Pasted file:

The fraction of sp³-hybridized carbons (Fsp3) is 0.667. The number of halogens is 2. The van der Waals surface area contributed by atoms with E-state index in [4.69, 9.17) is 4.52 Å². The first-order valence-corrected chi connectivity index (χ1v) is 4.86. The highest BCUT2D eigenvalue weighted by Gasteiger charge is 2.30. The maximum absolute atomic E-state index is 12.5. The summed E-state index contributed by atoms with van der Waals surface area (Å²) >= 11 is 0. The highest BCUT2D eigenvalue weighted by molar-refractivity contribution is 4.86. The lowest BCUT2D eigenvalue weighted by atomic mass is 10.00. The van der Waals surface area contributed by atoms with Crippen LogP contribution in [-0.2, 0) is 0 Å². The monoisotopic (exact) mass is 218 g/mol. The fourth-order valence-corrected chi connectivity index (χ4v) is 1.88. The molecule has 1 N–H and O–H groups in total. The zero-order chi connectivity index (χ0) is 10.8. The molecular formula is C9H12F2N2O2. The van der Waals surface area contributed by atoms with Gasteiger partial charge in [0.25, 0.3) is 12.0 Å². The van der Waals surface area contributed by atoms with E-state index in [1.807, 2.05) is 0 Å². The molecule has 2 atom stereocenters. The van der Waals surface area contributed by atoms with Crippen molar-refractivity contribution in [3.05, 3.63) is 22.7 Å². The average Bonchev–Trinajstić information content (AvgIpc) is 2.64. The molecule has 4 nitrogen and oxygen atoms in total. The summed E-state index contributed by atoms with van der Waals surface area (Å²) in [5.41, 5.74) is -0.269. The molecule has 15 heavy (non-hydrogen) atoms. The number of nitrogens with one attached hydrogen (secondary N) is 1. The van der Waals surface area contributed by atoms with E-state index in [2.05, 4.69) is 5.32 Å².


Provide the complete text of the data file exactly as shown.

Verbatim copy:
The fraction of sp³-hybridized carbons (Fsp3) is 0.667. The number of halogens is 2. The van der Waals surface area contributed by atoms with E-state index in [4.69, 9.17) is 4.52 Å². The first-order valence-corrected chi connectivity index (χ1v) is 4.86. The highest BCUT2D eigenvalue weighted by Gasteiger charge is 2.30. The maximum absolute atomic E-state index is 12.5. The summed E-state index contributed by atoms with van der Waals surface area (Å²) >= 11 is 0. The highest BCUT2D eigenvalue weighted by molar-refractivity contribution is 4.86. The lowest BCUT2D eigenvalue weighted by atomic mass is 10.00. The van der Waals surface area contributed by atoms with Crippen LogP contribution in [-0.2, 0) is 0 Å². The monoisotopic (exact) mass is 218 g/mol. The fourth-order valence-corrected chi connectivity index (χ4v) is 1.88. The molecule has 1 N–H and O–H groups in total. The zero-order chi connectivity index (χ0) is 10.8. The molecular formula is C9H12F2N2O2. The van der Waals surface area contributed by atoms with Gasteiger partial charge in [0.25, 0.3) is 12.0 Å². The van der Waals surface area contributed by atoms with E-state index in [1.807, 2.05) is 0 Å². The molecule has 2 atom stereocenters. The van der Waals surface area contributed by atoms with Crippen molar-refractivity contribution in [3.05, 3.63) is 22.7 Å². The average Bonchev–Trinajstić information content (AvgIpc) is 2.64. The molecule has 4 nitrogen and oxygen atoms in total. The summed E-state index contributed by atoms with van der Waals surface area (Å²) in [5.41, 5.74) is -0.269. The molecule has 15 heavy (non-hydrogen) atoms. The number of nitrogens with one attached hydrogen (secondary N) is 1. The van der Waals surface area contributed by atoms with E-state index in [2.05, 4.69) is 5.32 Å².